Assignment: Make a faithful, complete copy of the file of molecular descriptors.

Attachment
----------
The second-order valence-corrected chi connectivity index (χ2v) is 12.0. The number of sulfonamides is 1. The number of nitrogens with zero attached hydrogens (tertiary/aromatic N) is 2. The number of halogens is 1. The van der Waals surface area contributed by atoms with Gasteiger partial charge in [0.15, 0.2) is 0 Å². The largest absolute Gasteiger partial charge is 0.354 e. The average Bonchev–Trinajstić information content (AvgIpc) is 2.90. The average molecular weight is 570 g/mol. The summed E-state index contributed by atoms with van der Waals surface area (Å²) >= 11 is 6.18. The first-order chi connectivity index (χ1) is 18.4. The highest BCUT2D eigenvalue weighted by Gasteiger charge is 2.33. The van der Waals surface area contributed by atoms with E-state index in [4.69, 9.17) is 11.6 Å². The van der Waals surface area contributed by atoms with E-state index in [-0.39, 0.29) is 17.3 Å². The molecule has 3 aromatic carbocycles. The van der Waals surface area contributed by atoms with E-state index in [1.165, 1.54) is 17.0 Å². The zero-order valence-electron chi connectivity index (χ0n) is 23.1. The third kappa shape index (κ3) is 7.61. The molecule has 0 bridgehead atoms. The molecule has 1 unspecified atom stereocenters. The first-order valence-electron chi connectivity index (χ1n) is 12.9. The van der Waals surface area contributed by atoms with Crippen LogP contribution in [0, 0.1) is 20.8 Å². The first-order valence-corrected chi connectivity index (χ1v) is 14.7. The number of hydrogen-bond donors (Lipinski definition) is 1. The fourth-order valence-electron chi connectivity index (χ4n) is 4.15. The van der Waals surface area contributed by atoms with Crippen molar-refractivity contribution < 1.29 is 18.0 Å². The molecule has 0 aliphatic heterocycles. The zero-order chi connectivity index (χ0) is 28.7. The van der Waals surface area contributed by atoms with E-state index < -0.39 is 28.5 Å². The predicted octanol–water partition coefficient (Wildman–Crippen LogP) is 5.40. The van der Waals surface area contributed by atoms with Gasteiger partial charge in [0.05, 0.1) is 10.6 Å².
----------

The second-order valence-corrected chi connectivity index (χ2v) is 12.0. The number of sulfonamides is 1. The number of nitrogens with zero attached hydrogens (tertiary/aromatic N) is 2. The number of halogens is 1. The van der Waals surface area contributed by atoms with Gasteiger partial charge in [0.15, 0.2) is 0 Å². The largest absolute Gasteiger partial charge is 0.354 e. The average Bonchev–Trinajstić information content (AvgIpc) is 2.90. The average molecular weight is 570 g/mol. The summed E-state index contributed by atoms with van der Waals surface area (Å²) >= 11 is 6.18. The first-order chi connectivity index (χ1) is 18.4. The highest BCUT2D eigenvalue weighted by Gasteiger charge is 2.33. The van der Waals surface area contributed by atoms with E-state index in [4.69, 9.17) is 11.6 Å². The van der Waals surface area contributed by atoms with E-state index in [-0.39, 0.29) is 17.3 Å². The molecule has 3 aromatic carbocycles. The van der Waals surface area contributed by atoms with E-state index in [1.165, 1.54) is 17.0 Å². The zero-order valence-electron chi connectivity index (χ0n) is 23.1. The third kappa shape index (κ3) is 7.61. The molecule has 0 bridgehead atoms. The molecule has 1 unspecified atom stereocenters. The first-order valence-electron chi connectivity index (χ1n) is 12.9. The van der Waals surface area contributed by atoms with Crippen LogP contribution in [0, 0.1) is 20.8 Å². The first-order valence-corrected chi connectivity index (χ1v) is 14.7. The number of hydrogen-bond donors (Lipinski definition) is 1. The fourth-order valence-electron chi connectivity index (χ4n) is 4.15. The van der Waals surface area contributed by atoms with Crippen molar-refractivity contribution < 1.29 is 18.0 Å². The molecule has 0 aliphatic heterocycles. The zero-order chi connectivity index (χ0) is 28.7. The van der Waals surface area contributed by atoms with E-state index < -0.39 is 28.5 Å². The predicted octanol–water partition coefficient (Wildman–Crippen LogP) is 5.40. The van der Waals surface area contributed by atoms with Gasteiger partial charge in [0.05, 0.1) is 10.6 Å².